Plummer–Vinson syndrome

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Plummer–Vinson syndrome
Classification and external resources
ICD-10 D50.1
ICD-9-CM 280.8
DiseasesDB 10134
MedlinePlus 001158
eMedicine med/3431
MeSH D011004

Plummer–Vinson syndrome (PVS), also called Paterson–Brown–Kelly syndrome or sideropenic dysphagia, is a rare disease characterized by difficulty in swallowing, iron deficiency anemia, glossitis, cheilosis and esophageal webs.[1] Treatment with iron supplementation and mechanical widening of the esophagus generally provides an excellent outcome.

While exact data about the epidemiology is unknown, this syndrome has become extremely rare. The reduction in the prevalence of PVS has been hypothesized to be the result of improvements in nutritional status and availability in countries where the syndrome was previously described.[1] It generally occurs in postmenopausal women. Its identification and follow-up is considered relevant due to increased risk of squamous cell carcinomas of the esophagus and pharynx.[1]

Presentation[edit]

Angular Cheilitis

PVS sufferers often complain of a burning sensation with the tongue and oral mucosa, and atrophy of lingual papillae produces a smooth, shiny, red, dorsum of the tongue.Symptoms include:

Serial contrasted gastrointestinal radiography or upper gastrointestinal endoscopy may reveal the web in the esophagus. Blood tests show a hypochromic microcytic anemia that is consistent with an iron-deficiency anemia. Biopsy of involved mucosa typically reveals epithelial atrophy (shrinking) and varying amounts of submucosal chronic inflammation. Epithelial atypia or dysplasia may be present.

Causes[edit]

The cause of PVS is unknown; however, genetic factors and nutritional deficiencies may play a role. It is more common in women,[2] particularly in middle age (peak age is over 50). In these patients, esophageal squamous cell carcinoma risk is increased;[1] therefore, it is considered a premalignant process.[citation needed]

The condition is associated with koilonychia, glossitis, inflammation of the lips (cheilitis), and splenomegaly. Esophageal web in Plummer-Vinson syndrome is found at upper end of esophagus(post cricoid region) and Shatzki ring may be found at the lower end of esophagus.[3]

1)Barium swallow test shows subepithelial fibrosis in postcricoid area (webs) 2) Esophagoscopy shows a hypopharyngeal web

Prevention[edit]

Good nutrition with adequate intake of iron may prevent this disorder.[2]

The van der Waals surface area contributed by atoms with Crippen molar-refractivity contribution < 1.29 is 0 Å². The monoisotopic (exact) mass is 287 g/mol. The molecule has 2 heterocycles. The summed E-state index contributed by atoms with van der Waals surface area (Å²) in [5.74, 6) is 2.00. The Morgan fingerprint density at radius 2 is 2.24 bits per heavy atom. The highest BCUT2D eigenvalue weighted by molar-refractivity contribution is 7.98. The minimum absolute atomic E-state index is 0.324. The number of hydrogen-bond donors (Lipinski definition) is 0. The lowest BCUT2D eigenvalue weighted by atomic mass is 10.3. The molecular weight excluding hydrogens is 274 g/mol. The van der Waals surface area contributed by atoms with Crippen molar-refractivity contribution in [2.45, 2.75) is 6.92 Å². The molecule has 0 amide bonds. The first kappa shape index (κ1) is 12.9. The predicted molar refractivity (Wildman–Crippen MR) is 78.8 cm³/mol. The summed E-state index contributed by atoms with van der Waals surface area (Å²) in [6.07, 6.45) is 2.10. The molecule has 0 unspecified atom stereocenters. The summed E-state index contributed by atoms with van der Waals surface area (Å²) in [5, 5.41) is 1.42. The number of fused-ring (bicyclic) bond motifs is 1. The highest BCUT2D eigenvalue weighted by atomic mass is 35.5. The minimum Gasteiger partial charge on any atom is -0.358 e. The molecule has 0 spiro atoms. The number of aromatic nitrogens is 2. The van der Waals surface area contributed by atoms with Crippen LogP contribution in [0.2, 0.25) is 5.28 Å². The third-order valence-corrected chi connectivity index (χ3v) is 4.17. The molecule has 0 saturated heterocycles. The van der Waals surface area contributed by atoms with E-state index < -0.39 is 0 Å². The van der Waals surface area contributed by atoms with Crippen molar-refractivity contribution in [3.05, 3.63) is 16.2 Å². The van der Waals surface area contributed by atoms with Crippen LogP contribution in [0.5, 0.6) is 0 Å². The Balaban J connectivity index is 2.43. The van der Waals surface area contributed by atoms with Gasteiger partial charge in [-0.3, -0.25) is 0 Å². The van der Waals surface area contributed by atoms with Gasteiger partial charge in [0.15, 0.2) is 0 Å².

Treatment[edit]

Ascorbic-acid

Treatment is primarily aimed at correcting the iron-deficiency anemia. Patients with PVS should receive iron supplementation in their diet. This may improve dysphagia and pain.[1]If not, the web can be dilated during upper endoscopy to allow normal swallowing and passage of food.[4]

Prognosis[edit]

Patients generally respond well to treatment. Iron supplementation usually resolves the anemia, and corrects the glossodynia (tongue pain).[1]

Complications[edit]

There is risk of perforation of the esophagus with the use of dilators for treatment. Furthermore, it is one of the risk factors for developing squamous cell carcinoma of the oral cavity, esophagus, and hypopharynx.[5]

History[edit]

The disease is named after two Americans: the physician Henry Stanley Plummer and the surgeon Porter Paisley Vinson.[6][7][8]It is occasionally known as Kelly-Paterson syndrome in the UK, after Derek Brown-Kelly and Donald Ross Paterson.[6][9][10] However, Plummer–Vinson syndrome is still the preferred term.[citation needed]

See also[edit]

References[edit]

  1. ^ a b c d e f Novacek G (2006). "Plummer-Vinson syndrome". Orphanet J Rare Dis. 1: 36. doi:10.1186/1750-1172-1-36. PMC 1586011Freely accessible. PMID 16978405. 
  2. ^ a b "Plummer-Vinson syndrome: MedlinePlus Medical Encyclopedia". 2011. 
  3. ^ Sabiston 18th/e p1078
  4. ^ Enomoto M, Kohmoto M, Arafa UA, et al. (2007). "Plummer-Vinson syndrome successfully treated by endoscopic dilatation". J. Gastroenterol. Hepatol. 22 (12): 2348–51. doi:10.1111/j.1440-1746.2006.03430.x. PMID 18031398. 
  5. ^ "Plummer-Vinson Syndrome". PubMed Health. Retrieved 31 January 2012. 
  6. ^ a b synd/1777 at Who Named It?
  7. ^ H. S. Plummer. Diffuse dilatation of the esophagus without anatomic stenosis (cardiospasm). A report of ninety-one cases. Journal of the American Medical Association, Chicago, 1912, 58: 2013-2015.
  8. ^ P. P. Vinson. A case of cardiospasm with dilatation and angulation of the esophagus. Medical Clinics of North America, Philadelphia, PA., 1919, 3: 623-627.
  9. ^ A. B. Kelly. Spasm at the entrance of the esophagus. The Journal of Laryngology, Rhinology, and Otology, London, 1919, 34: 285-289.
  10. ^ D. R. Paterson. A clinical type of dysphagia. The Journal of Laryngology, Rhinology, and Otology, London, 1919, 24: 289-291.

External links[edit]